Rice U. refines filters for greener natural gas: New study defines best materials for carbon capture, methane selectivity March 23rd, 2017

Chemistry

Promising results obtained with a new electrocatalyst that reduces the need for platinum: Researchers from Aalto University have succeeded in manufacturing electrocatalysts used for storing electric energy with one-hundredth of the amount of platinum that is usually needed March 24th, 2017

Govt.-Legislation/Regulation/Funding/Policy

Argon is not the 'dope' for metallic hydrogen March 24th, 2017

Nanobiotix: The Independent Data Monitoring Committee Recommends the Continuation of the Ongoing Phase II/III Trial of NBTXR3 in Soft Tissue Sarcoma March 23rd, 2017

Rice U. refines filters for greener natural gas: New study defines best materials for carbon capture, methane selectivity March 23rd, 2017

Artificial photosynthesis steps into the light: Rice University lab turns transition metals into practical catalyst for solar, other applications March 23rd, 2017

Announcements

Argon is not the 'dope' for metallic hydrogen March 24th, 2017

Promising results obtained with a new electrocatalyst that reduces the need for platinum: Researchers from Aalto University have succeeded in manufacturing electrocatalysts used for storing electric energy with one-hundredth of the amount of platinum that is usually needed March 24th, 2017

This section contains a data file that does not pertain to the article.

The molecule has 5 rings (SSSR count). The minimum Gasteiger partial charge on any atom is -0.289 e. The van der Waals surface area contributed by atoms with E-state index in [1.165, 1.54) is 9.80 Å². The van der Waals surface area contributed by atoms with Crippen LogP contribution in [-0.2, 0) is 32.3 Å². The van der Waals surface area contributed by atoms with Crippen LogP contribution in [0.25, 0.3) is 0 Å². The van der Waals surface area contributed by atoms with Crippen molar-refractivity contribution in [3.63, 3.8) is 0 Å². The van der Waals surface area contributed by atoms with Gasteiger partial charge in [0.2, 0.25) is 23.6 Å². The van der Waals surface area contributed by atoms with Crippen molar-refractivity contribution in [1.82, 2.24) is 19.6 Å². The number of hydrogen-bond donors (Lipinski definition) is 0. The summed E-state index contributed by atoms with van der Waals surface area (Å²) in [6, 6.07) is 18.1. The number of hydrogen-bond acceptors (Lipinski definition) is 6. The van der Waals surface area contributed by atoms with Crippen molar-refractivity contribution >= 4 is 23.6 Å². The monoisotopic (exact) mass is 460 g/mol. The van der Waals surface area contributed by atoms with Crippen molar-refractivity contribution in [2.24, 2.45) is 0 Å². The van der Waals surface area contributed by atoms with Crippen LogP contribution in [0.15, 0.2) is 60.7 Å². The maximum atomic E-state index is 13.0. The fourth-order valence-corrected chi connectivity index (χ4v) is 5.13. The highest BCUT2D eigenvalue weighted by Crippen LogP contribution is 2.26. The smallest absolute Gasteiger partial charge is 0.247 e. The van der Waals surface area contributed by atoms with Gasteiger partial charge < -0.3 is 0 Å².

Rice U. refines filters for greener natural gas: New study defines best materials for carbon capture, methane selectivity March 23rd, 2017

Artificial photosynthesis steps into the light: Rice University lab turns transition metals into practical catalyst for solar, other applications March 23rd, 2017

Energy

Argon is not the 'dope' for metallic hydrogen March 24th, 2017

Rice U. refines filters for greener natural gas: New study defines best materials for carbon capture, methane selectivity March 23rd, 2017

Artificial photosynthesis steps into the light: Rice University lab turns transition metals into practical catalyst for solar, other applications March 23rd, 2017